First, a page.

On Thu, Aug 29, 2013 at 12:40:16AM -0400, Jason Pyeron wrote:
> > What would it mean to set it on the server? It is the size
> > at which the client decides to use a "chunked"
> To tell the client...
But the server in this case cannot tell it a useful size. Only "whatever
you do, do not chunk".
> Agreed. By then I hope to get our infrastructure team to address the proxies.
> Liking the spool idea below. The other idea would be restrict the size of any
> one transfer. (would that work if a given commit is large than the
I don't think you can do that elegantly. The packfile needs to come up
as a whole, because the server is stateless. The best you could do is to
split the packfile up into small updates of history, and then have the
server receive each (and update the refs) incrementally. But even that
isn't foolproof; it could be that a single large blob object is larger
than the limit.
> > If the server really insists on a content-length header, then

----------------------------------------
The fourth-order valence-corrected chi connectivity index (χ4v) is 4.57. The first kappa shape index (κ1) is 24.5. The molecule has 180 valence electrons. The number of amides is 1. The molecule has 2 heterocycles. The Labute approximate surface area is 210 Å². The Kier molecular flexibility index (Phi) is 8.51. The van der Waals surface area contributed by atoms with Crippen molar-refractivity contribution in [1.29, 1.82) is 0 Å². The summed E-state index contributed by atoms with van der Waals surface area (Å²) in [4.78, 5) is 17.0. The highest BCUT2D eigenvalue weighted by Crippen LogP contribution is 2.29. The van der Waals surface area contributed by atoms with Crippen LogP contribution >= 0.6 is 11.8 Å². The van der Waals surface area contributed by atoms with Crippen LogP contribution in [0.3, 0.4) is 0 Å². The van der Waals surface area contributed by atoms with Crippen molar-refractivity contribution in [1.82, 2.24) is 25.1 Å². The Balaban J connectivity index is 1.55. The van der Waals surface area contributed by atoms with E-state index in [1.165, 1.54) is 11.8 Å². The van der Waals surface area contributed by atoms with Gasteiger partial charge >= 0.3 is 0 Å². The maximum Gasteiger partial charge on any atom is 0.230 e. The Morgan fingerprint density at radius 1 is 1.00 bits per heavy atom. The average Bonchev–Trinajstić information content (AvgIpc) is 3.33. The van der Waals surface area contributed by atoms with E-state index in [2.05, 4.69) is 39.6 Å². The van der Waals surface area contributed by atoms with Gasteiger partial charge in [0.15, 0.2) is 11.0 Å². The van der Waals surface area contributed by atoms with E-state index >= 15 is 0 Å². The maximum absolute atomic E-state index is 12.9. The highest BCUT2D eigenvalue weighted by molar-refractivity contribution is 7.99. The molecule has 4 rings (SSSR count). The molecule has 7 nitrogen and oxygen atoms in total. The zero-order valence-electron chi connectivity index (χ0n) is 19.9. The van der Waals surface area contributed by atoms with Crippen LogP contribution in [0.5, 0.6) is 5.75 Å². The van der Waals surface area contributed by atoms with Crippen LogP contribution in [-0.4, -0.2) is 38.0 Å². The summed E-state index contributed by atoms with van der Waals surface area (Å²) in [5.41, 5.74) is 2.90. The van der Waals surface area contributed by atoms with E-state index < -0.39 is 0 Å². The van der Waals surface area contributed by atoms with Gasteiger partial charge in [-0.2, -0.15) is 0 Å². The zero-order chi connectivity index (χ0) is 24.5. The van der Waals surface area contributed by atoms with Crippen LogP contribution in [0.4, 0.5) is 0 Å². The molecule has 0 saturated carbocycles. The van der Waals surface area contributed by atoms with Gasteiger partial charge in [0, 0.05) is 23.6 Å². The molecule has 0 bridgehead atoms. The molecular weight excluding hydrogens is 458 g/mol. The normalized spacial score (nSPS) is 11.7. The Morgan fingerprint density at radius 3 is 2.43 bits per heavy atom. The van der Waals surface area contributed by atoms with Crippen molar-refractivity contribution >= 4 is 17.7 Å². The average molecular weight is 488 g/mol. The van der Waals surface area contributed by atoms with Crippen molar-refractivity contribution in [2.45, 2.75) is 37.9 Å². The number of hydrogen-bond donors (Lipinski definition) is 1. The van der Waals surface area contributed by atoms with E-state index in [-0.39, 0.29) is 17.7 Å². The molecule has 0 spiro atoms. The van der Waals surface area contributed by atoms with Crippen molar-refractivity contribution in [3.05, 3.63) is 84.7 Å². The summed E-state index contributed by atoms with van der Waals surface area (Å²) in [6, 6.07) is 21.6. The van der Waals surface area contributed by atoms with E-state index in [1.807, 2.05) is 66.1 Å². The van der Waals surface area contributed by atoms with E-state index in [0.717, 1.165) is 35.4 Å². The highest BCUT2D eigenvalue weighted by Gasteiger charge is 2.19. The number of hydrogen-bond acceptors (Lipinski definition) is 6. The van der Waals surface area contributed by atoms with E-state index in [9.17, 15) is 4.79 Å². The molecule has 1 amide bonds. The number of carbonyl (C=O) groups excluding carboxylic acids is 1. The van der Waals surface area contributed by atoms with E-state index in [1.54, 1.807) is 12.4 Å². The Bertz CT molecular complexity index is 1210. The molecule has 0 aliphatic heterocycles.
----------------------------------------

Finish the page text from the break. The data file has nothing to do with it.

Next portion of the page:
> > we can't ever fix (2). But we could fix (1) by spooling the
> > packfile to disk and then sending from there (under the
> > assumption that you have way more temporary disk space than RAM).
> Hmmm. So if the server says, hey I have a borked infrastructure, please send
> a content length git could spool then.
I'm not sure how the server would say that. It can return a 411, which
it is currently doing, but the git client will have already discarded
the data by that point. So it would have to come during one of the
earlier responses (I guess an extra http header? I surely would not want
to pollute the git protocol with such hackery).
So let's imagine that we figure that part out, and now we can ship a 1G
packfile up in a single POST by spooling it to disk. Do the proxies
actually allow that? Or do they also have a max-size-per-post setting?
If there is a maximum size, we can't get around that. And if it's small
enough, there's no point in spooling, as we can just get by with
tweaking http.postBuffer instead.
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